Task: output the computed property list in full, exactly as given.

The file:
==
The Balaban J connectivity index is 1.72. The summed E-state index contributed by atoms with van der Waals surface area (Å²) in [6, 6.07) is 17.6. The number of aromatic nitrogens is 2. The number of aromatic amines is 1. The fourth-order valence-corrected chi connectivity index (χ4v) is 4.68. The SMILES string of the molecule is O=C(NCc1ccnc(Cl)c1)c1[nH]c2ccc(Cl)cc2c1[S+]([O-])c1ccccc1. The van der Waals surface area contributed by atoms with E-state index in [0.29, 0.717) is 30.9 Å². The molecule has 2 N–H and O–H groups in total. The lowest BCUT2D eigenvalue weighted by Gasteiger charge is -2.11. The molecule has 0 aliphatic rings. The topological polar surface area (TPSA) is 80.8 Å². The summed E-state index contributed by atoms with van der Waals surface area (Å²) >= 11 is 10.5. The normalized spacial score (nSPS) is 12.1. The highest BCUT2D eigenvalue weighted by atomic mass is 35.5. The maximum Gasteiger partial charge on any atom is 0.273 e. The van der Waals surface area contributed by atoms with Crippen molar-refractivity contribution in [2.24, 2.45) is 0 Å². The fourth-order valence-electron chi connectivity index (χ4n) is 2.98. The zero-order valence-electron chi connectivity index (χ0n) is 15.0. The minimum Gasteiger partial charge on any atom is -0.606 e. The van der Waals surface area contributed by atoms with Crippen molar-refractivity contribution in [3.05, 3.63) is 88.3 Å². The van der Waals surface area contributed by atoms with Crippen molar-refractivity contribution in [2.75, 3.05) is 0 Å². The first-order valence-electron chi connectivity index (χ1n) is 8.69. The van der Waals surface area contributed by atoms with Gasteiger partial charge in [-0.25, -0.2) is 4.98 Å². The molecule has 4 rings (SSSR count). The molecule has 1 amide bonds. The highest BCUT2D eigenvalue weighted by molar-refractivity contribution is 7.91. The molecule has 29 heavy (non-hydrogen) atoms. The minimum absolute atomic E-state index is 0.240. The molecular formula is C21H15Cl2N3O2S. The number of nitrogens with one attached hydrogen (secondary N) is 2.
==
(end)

The Balaban J connectivity index is 1.72. The summed E-state index contributed by atoms with van der Waals surface area (Å²) in [6, 6.07) is 17.6. The number of aromatic nitrogens is 2. The number of aromatic amines is 1. The fourth-order valence-corrected chi connectivity index (χ4v) is 4.68. The SMILES string of the molecule is O=C(NCc1ccnc(Cl)c1)c1[nH]c2ccc(Cl)cc2c1[S+]([O-])c1ccccc1. The van der Waals surface area contributed by atoms with E-state index in [0.29, 0.717) is 30.9 Å². The molecule has 2 N–H and O–H groups in total. The lowest BCUT2D eigenvalue weighted by Gasteiger charge is -2.11. The molecule has 0 aliphatic rings. The topological polar surface area (TPSA) is 80.8 Å². The summed E-state index contributed by atoms with van der Waals surface area (Å²) >= 11 is 10.5. The normalized spacial score (nSPS) is 12.1. The highest BCUT2D eigenvalue weighted by atomic mass is 35.5. The maximum Gasteiger partial charge on any atom is 0.273 e. The van der Waals surface area contributed by atoms with Crippen molar-refractivity contribution in [2.24, 2.45) is 0 Å². The fourth-order valence-electron chi connectivity index (χ4n) is 2.98. The zero-order valence-electron chi connectivity index (χ0n) is 15.0. The minimum Gasteiger partial charge on any atom is -0.606 e. The van der Waals surface area contributed by atoms with Crippen molar-refractivity contribution in [3.05, 3.63) is 88.3 Å². The van der Waals surface area contributed by atoms with Crippen molar-refractivity contribution in [2.75, 3.05) is 0 Å². The first-order valence-electron chi connectivity index (χ1n) is 8.69. The van der Waals surface area contributed by atoms with Gasteiger partial charge in [-0.25, -0.2) is 4.98 Å². The molecule has 4 rings (SSSR count). The molecule has 1 amide bonds. The highest BCUT2D eigenvalue weighted by molar-refractivity contribution is 7.91. The molecule has 29 heavy (non-hydrogen) atoms. The minimum absolute atomic E-state index is 0.240. The molecular formula is C21H15Cl2N3O2S. The number of nitrogens with one attached hydrogen (secondary N) is 2.